investigation from what your common experience indicates is
likely to happen. Now, your experience indicates that the rails
of a track sometimes spread under these heavy engines."

"Yes, Miss Warfield."

"And your experience indicates that this is more likely to happen
at the first rise of the synclinal on a grade than anywhere on a
straight track."

"Yes, Miss Warfield."

"Good!" said Marion, "so far. But does not your experience also
indicate that such an accident usually happens when the train is
running at a high rate of speed?"

"Yes, Miss Warfield," said the man. "It's far more likely to
happen then, because the engine strikes the rails at the first
rise of the grade with more force. Naturally a thing hits harder
when it's going . . . But it might happen with a slow train."

Marion made a gesture as of one rejecting the man's final

"When you turn that way," she said, "you at once leave the lines
of greatest probability. Why should you follow the preponderance
of common experience on two features here, and turn aside from it
on the third feature?"

"Because the thing happened," replied the man, with the
directness of those practical persons who drive through to the

"That is to say an unlikely thing happened!" Marion made a
decisive gesture with her clenched fingers. "Thus, the inquiry,
beginning with two consistent elements, now comes up against one
that is inconsistent."

"But not impossible," said the man.

"Possible," said Marion, "but not likely. Not to be expected,
not in line with the preponderance of common experience;
therefore, not to be passed. We have got to stop here and try to
find out why this track spread under a slow train."

"But we see it spread, Miss Warfield," said the trackman with a
conclusive gesture.

"True," replied Marion, "we see that it did spread, under this
condition, but why?"

The old woman sitting beside the track seemed to realize what was
under way; for she rose and came over to where I stood.
"Contessa," she whispered, in those quaint, old world words, "do
not reveal, what I have tol'. I pray you!"

And she followed me across the few steps to where the others

I did not answer. I stood like one in some Hellenic drama,
between two tragic figures. The love of woman lay in the
solution of this problem - in the beginning and at the end of

Marion and the big track boss continued with this woman looking

I feared to speak or move; the thing was like a sort of trap, set
with ghastly cunning, by some evil Fate. The ruin of a woman it
would have. And perhaps on the vast level plain where it evilly
dwelt, through its hard all-seeing eyes, the ruin and the sorrow
either way would be precisely equal. How could I, then, lay a
finger on the scale.

"Now," said Marion, "when the engine reached this point on the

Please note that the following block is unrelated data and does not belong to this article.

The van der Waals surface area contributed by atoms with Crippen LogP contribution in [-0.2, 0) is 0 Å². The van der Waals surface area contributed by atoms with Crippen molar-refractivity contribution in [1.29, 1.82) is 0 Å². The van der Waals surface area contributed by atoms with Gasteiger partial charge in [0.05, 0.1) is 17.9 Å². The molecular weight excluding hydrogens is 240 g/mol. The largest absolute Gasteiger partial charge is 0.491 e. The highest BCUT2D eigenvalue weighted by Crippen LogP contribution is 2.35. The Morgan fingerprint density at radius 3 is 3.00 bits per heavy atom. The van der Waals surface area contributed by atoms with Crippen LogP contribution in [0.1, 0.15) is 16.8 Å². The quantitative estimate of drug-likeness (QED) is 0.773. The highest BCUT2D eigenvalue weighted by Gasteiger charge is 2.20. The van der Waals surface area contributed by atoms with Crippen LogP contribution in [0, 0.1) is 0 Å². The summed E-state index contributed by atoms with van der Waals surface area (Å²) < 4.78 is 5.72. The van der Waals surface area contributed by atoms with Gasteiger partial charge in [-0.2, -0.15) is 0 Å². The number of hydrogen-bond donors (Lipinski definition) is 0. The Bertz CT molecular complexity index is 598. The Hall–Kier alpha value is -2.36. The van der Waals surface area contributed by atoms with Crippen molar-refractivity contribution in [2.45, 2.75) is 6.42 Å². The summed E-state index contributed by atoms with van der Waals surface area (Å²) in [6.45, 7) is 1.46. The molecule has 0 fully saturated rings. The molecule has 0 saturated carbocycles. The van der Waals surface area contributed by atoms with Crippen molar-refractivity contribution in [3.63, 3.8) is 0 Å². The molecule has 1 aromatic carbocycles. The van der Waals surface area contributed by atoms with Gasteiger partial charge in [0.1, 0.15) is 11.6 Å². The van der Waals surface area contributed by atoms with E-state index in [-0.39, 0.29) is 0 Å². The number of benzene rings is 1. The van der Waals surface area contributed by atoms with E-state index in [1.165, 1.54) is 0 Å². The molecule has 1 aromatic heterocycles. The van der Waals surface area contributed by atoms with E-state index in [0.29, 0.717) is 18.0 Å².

track, one of the rails gave way first."

The big workman looked steadily at her.

"How do you know that, Miss Warfield?" he said.

"Because," replied Marion, "the marks of the wheels of the
locomotive on the ties are found, in the beginning, only on one
side of the track, showing that the rail on that side gave way,
when the engine struck it, and the other rail for some distance
bore the weight of the train."

She illustrated with her hands.

"When the one rail was pushed out, the wheels on that side went
down and continued on the ties, while the wheels on the other
side went ahead on the firm rail."

The workman saw it.

"That's true, Miss Warfield," he said, "one rail sometimes
spreads and the other holds solid."

Marion was absorbed in the problem.

"But why should the one rail give way like this and its companion

"One of the rails might not be as solid as the other," said the

"But it should have been nearly as solid," replied "Marion.
"This piece of track, you tell me, was examined to-day; the ties
are equally sound on both sides, the rail is the same weight. We
have the right to conclude then that each of these rails was
about in the same condition. I do not say precisely, in the same
condition. Now, it is true that under these conditions one of
the rails might have been pushed out of alignment before the
other. We can grant a certain factor of difference, a certain
reasonable factor of difference. But not a great factor of
difference. We have a right to conclude that one rail would give
way before the other. But not that one would very readily give
way before the other. For some reason this particular rail did
give way, much more readily than it ought to have done."

The trackman was listening with the greatest interest.

"Just how do you know that, Miss Warfield?" he said.

"Why," replied Marion, "don't you see, from the mark on the ties,
that the engine wheels left the rail almost at the moment they
struck it. The marks of the wheels commence on the second tie
ahead of the beginning of the rail. Therefore, this rail, for
some reason, was more easily pushed out of alignment than it
should have been. What was the reason?"

The track boss reflected.

"You see, Miss Warfield, this place is the beginning of an
up-grade, the engine was coming down a long grade toward it, so
when this train struck the first rails of the up-grade it struck
it just like you'd drive in a wedge, and the hundred-ton brute of
an engine jammed this rail out of alignment. That's all there is
to it. When the rail sprung the wheels went down on the ties on
that side and the train was ditched."

"It was a clean accident, then, you think?" said Marion.

"Sure, Miss Warfield," replied the man. "If anybody had tried to
move that rail out of alignment, he would have to disconnect it
at the other end, that is, take off the plate that joins it to
the next rail. That would leave the end of the rail clean, with
no broken plate. But the end of the rail is bent and the plate
is twisted off. We looked at that the first thing. Nobody could
twist that plate off. The engine did it when it left the track.